THE dispute between Minister of Education Jeff Lloyd and the president of the Bahamas Union of Teachers, Belinda Wilson, has all the hallmarks of a schoolyard squabble.
Jeff Lloyd won’t attend meetings with Mrs Wilson because he wants an apology after she reportedly swore at him in Whatsapp messages, while Mrs Wilson won’t apologise and complains about him sharing private messages.
“Miss, she said a bad word!” “Sir, he showed everyone a note I wrote him!”
For goodness’ sake, grow up, the pair of you.
We’re in the middle of a pandemic, parents have no idea if it is safe to send their children to school with scores of new COVID-19 cases daily, staff are worried about their health and their ability to deliver quality education remotely – and these two won’t talk to one another properly?
We would be amazed if Mr Lloyd has gone through his career including a spell in the media without encountering some industrial language – and as for Mrs Wilson, she might find that sometimes you catch more flies with honey than with vinegar.
We don’t want communications to be quite as bristling as in the days of the voice notes featuring former PLP MP Leslie Miller – who would probably sit back and laugh at such a big thing being made out of such comparatively modest language. But nor do we want everyone to be blushing wallflowers who don’t say what needs to be said to get things done.
There are major issues in our schooling system and in our country. Let’s get them solved – and let’s not let some petty bickering get in the way of solutions that benefit students’ education and, more importantly, saves people’s lives.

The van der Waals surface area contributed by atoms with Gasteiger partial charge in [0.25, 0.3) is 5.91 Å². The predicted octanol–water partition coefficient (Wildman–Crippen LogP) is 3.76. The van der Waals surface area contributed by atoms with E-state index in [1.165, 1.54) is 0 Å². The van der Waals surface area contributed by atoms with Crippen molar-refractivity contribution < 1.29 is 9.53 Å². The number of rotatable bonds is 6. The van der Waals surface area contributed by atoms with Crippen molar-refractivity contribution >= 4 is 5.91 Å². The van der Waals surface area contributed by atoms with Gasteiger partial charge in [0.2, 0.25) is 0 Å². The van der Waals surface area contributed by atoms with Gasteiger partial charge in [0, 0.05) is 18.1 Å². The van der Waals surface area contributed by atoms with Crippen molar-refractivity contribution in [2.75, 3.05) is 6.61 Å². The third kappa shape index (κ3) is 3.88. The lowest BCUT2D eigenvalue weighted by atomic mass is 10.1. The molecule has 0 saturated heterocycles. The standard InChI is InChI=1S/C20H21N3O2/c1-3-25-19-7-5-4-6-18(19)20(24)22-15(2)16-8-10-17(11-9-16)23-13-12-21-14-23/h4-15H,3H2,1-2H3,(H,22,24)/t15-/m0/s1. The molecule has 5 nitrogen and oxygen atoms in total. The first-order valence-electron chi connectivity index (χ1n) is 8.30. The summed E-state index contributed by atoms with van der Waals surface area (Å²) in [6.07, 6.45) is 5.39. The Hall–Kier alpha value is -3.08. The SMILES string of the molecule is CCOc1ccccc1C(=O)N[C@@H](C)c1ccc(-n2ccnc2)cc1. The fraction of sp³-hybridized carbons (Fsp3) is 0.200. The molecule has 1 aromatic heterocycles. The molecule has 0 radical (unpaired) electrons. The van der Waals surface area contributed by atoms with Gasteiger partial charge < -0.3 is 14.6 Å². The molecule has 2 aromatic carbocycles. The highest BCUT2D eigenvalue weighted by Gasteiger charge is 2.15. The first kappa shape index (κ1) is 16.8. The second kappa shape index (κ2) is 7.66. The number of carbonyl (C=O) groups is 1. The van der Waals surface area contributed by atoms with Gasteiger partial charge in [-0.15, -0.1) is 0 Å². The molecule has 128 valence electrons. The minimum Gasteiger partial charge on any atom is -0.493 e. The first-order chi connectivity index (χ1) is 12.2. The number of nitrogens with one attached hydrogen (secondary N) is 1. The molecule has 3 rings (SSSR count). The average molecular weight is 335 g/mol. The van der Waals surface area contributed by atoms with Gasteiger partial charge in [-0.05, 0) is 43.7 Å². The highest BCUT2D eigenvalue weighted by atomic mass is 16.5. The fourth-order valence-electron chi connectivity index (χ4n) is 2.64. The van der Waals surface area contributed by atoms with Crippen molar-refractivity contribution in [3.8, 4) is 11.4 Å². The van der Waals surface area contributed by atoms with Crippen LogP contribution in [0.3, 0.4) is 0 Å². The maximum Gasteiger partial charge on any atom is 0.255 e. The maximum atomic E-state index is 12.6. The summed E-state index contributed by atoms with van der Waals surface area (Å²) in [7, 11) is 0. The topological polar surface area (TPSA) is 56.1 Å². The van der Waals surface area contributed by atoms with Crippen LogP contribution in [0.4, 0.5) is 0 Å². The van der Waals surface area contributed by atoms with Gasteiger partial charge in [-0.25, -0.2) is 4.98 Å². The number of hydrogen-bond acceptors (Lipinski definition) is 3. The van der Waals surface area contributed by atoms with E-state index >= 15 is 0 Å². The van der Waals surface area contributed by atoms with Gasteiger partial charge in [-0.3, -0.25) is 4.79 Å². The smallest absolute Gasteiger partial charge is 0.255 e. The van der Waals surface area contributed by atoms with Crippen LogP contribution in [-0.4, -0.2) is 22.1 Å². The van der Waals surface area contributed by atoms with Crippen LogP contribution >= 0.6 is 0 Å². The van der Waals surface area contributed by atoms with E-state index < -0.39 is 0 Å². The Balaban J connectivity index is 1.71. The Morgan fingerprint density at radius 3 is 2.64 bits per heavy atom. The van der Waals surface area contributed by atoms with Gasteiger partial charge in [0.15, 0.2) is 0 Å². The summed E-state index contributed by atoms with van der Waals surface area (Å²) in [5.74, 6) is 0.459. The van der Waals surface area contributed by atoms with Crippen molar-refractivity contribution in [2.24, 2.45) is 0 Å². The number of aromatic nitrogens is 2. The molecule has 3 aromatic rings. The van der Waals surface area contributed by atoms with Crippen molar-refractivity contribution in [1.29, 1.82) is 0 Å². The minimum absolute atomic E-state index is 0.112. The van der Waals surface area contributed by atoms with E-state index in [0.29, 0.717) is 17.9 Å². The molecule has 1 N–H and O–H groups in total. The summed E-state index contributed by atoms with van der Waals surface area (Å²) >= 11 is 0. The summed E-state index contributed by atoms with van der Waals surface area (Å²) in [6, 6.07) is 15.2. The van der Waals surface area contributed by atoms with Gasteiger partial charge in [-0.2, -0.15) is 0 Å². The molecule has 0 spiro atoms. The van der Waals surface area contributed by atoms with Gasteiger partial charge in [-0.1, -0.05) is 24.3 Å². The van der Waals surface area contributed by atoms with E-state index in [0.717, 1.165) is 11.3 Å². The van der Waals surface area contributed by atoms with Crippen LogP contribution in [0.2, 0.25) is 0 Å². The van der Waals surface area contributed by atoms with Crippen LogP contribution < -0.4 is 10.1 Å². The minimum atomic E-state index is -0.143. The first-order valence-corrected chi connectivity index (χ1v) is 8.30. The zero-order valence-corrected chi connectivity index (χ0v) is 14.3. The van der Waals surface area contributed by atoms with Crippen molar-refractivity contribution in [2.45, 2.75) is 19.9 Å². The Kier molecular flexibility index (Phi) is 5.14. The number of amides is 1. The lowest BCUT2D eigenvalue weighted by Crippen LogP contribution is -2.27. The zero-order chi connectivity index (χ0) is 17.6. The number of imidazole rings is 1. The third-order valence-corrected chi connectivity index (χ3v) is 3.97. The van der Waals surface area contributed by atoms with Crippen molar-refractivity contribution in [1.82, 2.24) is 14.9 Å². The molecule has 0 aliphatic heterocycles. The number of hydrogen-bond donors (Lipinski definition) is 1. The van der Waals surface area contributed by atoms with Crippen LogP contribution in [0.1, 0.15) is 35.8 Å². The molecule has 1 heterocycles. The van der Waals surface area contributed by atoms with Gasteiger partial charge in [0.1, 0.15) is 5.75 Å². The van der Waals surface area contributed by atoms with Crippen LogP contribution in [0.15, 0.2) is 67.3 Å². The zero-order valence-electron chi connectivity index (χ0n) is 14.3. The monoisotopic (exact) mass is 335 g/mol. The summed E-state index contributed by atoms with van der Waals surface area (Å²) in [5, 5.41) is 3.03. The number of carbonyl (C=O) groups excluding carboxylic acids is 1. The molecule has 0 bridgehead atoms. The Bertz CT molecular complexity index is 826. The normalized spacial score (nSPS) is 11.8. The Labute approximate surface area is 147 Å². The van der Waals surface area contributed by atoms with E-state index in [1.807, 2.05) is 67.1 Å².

Get on with it, and try working together for a change rather than against one another.
We wrote this week about the “now or never” moment for Freeport thanks to a push by a committee to deliver the changes needed to revitalise the economy.
It is an important subject – and as such we welcome voices such as Terence Gape’s, who today points out some of the hurdles that must be crossed in getting from where we are to where we want to be.
One of those, he points out, is the need for investment beyond the Hayward and St George families, with Mr Gape citing numerous broken promises in the past that lead him to remaining sceptical.
“As far as I’m concerned, it’s an exercise in futility,” he says. “Don’t get me wrong; they’re wonderful ideas by REEF, but with the families you’ll get nowhere and Hutchison will block you everywhere you turn.”
He added: “The problem is the families have been in charge and failed Freeport since 2004, and nothing has changed.”
That of course is the difficulty with trying to turn around a community – the people in the community are the same ones who have been involved previously. If the community has stalled, how do you build faith in those same people that they can step up to the plate this time?
What is important is commitment – showing people you really mean it this time.
Perhaps that’s financial, putting some money into the game. Perhaps that’s organisational.
Perhaps it’s using the muscle you have to do as Mr Gape suggests, getting another investor involved. It’s certainly going to take work on the part of all those involved – and all sides need to show a willingness to put in that work.
There is a great starting point in the “wonderful ideas” that sides can rally around. Past stumbles should not be an indicator of future failure – but they do mean there may be a need to show how determined you are to follow through this time. Can Freeport do that collectively? For everyone’s sake, we hope so.